We went over to the light later in the day and saw minke whales in the bay.

Lincoln's Sparrow.

Not certain when I took this photo. It would be sometime in May 2018 at Rondeau Provincial Park. Still going through 900GB of photos from our Newfoundland trip. Hopefully I'll be posting some of them soon.
Melospiza lincolnii
Sometimes, singing a beautiful song might not be enough to win over a female. In a laboratory study, female Lincoln's Sparrows were more attracted to males that sang during colder mornings more than those singing during warmer mornings. This may be because males singing in the cold showed off more than just their song; singing in the cold requires more energy and could mean that males singing in the cold would make better mates.
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On our trip back from the maritimes our GPS sent us through downtown Montreal with stop, stop and sort of go traffic.
Got through that then saw a traffic jam ahead of ud. Managed too get off at an exit which was right beside us.
Ended up at a small zoo, the Ecomusem Zoo The animals were all native to the area and were injured animals that could not be released  into the wild. Don't know this barn owl's story but it looked like it was having a nap.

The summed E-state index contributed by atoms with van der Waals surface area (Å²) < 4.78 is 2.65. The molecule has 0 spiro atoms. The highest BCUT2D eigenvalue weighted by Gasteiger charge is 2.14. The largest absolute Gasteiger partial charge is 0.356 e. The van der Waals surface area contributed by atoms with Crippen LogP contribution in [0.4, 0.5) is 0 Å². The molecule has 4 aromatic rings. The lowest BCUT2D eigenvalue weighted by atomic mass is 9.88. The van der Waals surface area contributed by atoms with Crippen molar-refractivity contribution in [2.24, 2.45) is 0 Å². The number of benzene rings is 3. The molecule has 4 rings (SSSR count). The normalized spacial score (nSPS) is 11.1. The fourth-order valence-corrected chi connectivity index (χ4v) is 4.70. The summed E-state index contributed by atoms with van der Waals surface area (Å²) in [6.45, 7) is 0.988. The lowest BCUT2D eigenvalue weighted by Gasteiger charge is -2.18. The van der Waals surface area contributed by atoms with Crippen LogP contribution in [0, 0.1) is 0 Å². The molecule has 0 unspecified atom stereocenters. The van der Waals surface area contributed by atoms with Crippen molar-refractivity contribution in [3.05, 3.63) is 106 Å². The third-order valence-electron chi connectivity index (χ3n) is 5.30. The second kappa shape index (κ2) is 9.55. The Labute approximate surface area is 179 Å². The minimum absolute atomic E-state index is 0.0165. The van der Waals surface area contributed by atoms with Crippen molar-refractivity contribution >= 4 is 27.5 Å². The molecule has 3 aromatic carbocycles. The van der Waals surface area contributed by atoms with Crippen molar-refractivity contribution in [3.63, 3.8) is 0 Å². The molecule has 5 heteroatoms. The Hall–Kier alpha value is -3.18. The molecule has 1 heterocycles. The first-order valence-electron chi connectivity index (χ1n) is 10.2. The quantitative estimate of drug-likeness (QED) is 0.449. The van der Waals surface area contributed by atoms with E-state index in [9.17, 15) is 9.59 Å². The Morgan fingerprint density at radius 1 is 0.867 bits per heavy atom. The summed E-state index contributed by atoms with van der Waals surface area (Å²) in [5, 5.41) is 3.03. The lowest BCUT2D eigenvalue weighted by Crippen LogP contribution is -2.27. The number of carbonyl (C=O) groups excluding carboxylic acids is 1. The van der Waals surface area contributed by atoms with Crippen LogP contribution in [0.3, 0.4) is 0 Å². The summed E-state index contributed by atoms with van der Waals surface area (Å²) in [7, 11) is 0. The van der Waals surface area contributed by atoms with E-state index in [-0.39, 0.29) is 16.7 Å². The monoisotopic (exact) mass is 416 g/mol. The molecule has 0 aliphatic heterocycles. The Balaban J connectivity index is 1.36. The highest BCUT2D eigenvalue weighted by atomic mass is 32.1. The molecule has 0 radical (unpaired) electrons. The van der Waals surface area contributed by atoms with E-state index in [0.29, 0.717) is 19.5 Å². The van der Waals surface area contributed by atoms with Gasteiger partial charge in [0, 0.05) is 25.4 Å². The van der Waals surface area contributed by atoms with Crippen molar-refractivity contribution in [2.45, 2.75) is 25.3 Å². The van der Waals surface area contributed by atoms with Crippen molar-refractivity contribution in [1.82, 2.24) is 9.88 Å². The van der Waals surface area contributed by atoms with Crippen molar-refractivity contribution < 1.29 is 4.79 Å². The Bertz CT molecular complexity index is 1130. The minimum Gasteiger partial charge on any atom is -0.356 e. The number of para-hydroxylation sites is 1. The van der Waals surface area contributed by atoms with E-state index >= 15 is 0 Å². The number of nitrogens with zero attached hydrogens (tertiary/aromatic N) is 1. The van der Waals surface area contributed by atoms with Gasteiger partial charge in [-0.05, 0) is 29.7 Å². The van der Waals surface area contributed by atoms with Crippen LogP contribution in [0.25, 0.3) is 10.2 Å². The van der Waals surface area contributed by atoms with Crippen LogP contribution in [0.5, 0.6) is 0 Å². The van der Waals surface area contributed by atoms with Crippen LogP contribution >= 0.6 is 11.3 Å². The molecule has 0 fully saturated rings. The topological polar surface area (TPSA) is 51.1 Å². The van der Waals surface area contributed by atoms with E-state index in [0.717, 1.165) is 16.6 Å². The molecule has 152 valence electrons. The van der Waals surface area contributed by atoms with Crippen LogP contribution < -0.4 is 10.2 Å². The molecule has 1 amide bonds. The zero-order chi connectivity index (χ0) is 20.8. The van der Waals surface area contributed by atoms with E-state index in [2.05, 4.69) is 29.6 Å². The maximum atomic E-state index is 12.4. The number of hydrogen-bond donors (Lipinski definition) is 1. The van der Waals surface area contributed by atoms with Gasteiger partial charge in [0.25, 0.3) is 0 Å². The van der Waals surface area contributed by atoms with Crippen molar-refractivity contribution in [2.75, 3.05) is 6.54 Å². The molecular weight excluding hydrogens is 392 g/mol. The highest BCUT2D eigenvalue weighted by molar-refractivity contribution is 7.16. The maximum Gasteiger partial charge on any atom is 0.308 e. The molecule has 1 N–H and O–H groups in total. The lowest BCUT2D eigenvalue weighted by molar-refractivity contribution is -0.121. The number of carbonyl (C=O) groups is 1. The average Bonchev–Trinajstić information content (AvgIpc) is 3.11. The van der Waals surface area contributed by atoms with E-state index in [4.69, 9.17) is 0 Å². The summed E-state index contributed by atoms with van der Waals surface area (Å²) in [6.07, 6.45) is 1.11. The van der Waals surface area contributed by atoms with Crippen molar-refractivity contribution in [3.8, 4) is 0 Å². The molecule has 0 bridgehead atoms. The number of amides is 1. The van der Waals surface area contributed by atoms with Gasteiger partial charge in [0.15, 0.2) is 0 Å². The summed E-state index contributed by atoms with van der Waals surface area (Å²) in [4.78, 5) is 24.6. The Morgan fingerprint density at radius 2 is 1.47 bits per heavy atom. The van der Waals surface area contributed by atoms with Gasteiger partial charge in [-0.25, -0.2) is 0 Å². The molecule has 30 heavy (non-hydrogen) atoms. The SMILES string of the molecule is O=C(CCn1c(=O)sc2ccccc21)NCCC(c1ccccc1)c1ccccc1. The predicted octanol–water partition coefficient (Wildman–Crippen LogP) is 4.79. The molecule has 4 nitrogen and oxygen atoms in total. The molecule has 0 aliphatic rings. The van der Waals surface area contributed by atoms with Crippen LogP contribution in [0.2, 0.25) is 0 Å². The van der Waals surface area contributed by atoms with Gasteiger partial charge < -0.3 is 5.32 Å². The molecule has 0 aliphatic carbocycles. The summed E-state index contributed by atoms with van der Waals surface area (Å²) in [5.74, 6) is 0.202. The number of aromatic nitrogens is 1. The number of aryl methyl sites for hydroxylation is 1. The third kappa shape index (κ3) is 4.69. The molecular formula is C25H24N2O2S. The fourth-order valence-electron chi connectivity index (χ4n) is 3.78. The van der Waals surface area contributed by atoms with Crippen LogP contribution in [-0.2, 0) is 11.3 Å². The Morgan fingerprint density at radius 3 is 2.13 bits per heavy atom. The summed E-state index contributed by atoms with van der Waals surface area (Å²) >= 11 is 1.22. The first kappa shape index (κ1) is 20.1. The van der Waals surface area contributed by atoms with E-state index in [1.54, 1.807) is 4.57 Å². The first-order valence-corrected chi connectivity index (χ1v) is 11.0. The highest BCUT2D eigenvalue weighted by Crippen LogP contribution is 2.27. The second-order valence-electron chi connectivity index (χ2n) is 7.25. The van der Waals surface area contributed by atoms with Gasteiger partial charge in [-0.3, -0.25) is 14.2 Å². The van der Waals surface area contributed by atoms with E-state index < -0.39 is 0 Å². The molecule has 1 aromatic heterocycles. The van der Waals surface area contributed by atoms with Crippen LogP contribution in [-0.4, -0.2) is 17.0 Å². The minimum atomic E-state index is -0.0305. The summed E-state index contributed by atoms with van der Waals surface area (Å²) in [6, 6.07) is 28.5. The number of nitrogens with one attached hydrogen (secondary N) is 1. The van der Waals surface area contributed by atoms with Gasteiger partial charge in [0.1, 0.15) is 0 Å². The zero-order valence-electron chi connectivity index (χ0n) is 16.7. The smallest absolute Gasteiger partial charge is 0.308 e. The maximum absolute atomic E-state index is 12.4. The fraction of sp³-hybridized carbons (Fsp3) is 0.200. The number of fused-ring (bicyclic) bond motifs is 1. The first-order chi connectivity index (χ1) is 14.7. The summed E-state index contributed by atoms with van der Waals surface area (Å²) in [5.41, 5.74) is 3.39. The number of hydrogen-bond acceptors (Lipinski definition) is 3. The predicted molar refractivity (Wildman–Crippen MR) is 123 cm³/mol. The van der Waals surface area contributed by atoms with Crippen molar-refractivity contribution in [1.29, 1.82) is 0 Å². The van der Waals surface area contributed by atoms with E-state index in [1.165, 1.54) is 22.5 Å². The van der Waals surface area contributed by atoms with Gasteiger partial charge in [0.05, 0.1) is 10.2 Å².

Tyto alba
Up to 46 different races of the Barn Owl have been described worldwide. The North American form is the largest, weighing more than twice as much as the smallest race from the Galapagos Islands.
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I didn't know you could buy a bump/

Not sure why you would.

Back road in New Brunswick.

A horse is a horse, of course, of course,

do you know the rest? I don't think his name was Ed.
Witless Bay Newfoundland

Thar she blows

On the ferry back to the mainland from Newfoundland we saw 3 or 4 whales. I didn't even yell "thar she blows!"
They were along way off and there isn't enough detail to identify the species. Off to the Cabot Trail tomorrow - Monday? We don't really keep track.

On a sunny day